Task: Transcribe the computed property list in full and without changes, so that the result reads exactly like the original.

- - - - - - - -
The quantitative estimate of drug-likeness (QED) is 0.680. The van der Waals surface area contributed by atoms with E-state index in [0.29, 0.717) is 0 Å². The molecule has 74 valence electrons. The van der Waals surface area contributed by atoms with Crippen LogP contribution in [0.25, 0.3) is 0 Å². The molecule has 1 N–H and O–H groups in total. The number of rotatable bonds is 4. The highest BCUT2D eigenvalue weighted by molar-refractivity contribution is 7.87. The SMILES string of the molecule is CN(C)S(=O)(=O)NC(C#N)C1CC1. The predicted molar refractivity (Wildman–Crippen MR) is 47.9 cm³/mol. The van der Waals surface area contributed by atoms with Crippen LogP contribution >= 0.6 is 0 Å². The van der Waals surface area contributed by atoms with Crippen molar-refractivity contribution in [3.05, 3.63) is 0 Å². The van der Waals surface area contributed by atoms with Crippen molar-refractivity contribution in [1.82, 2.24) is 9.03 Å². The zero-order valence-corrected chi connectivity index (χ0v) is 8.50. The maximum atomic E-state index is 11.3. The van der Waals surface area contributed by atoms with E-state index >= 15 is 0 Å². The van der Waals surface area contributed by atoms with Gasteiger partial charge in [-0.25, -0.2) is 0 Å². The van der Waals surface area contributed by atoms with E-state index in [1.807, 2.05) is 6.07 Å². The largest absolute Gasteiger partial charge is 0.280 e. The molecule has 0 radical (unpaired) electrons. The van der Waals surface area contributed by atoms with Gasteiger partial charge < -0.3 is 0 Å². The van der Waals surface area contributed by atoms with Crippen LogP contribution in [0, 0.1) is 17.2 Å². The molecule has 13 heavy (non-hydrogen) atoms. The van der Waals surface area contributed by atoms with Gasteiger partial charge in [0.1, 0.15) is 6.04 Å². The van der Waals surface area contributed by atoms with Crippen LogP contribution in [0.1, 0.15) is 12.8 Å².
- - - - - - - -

The quantitative estimate of drug-likeness (QED) is 0.680. The van der Waals surface area contributed by atoms with E-state index in [0.29, 0.717) is 0 Å². The molecule has 74 valence electrons. The van der Waals surface area contributed by atoms with Crippen LogP contribution in [0.25, 0.3) is 0 Å². The molecule has 1 N–H and O–H groups in total. The number of rotatable bonds is 4. The highest BCUT2D eigenvalue weighted by molar-refractivity contribution is 7.87. The SMILES string of the molecule is CN(C)S(=O)(=O)NC(C#N)C1CC1. The predicted molar refractivity (Wildman–Crippen MR) is 47.9 cm³/mol. The van der Waals surface area contributed by atoms with Crippen LogP contribution >= 0.6 is 0 Å². The van der Waals surface area contributed by atoms with Crippen molar-refractivity contribution in [3.05, 3.63) is 0 Å². The van der Waals surface area contributed by atoms with Crippen molar-refractivity contribution in [1.82, 2.24) is 9.03 Å². The zero-order valence-corrected chi connectivity index (χ0v) is 8.50. The maximum atomic E-state index is 11.3. The van der Waals surface area contributed by atoms with E-state index >= 15 is 0 Å². The van der Waals surface area contributed by atoms with Gasteiger partial charge in [-0.25, -0.2) is 0 Å². The van der Waals surface area contributed by atoms with E-state index in [1.807, 2.05) is 6.07 Å². The largest absolute Gasteiger partial charge is 0.280 e. The molecule has 0 radical (unpaired) electrons. The van der Waals surface area contributed by atoms with Gasteiger partial charge < -0.3 is 0 Å². The van der Waals surface area contributed by atoms with Crippen LogP contribution in [0, 0.1) is 17.2 Å². The molecule has 13 heavy (non-hydrogen) atoms. The van der Waals surface area contributed by atoms with Gasteiger partial charge in [0.1, 0.15) is 6.04 Å². The van der Waals surface area contributed by atoms with Crippen LogP contribution in [0.1, 0.15) is 12.8 Å².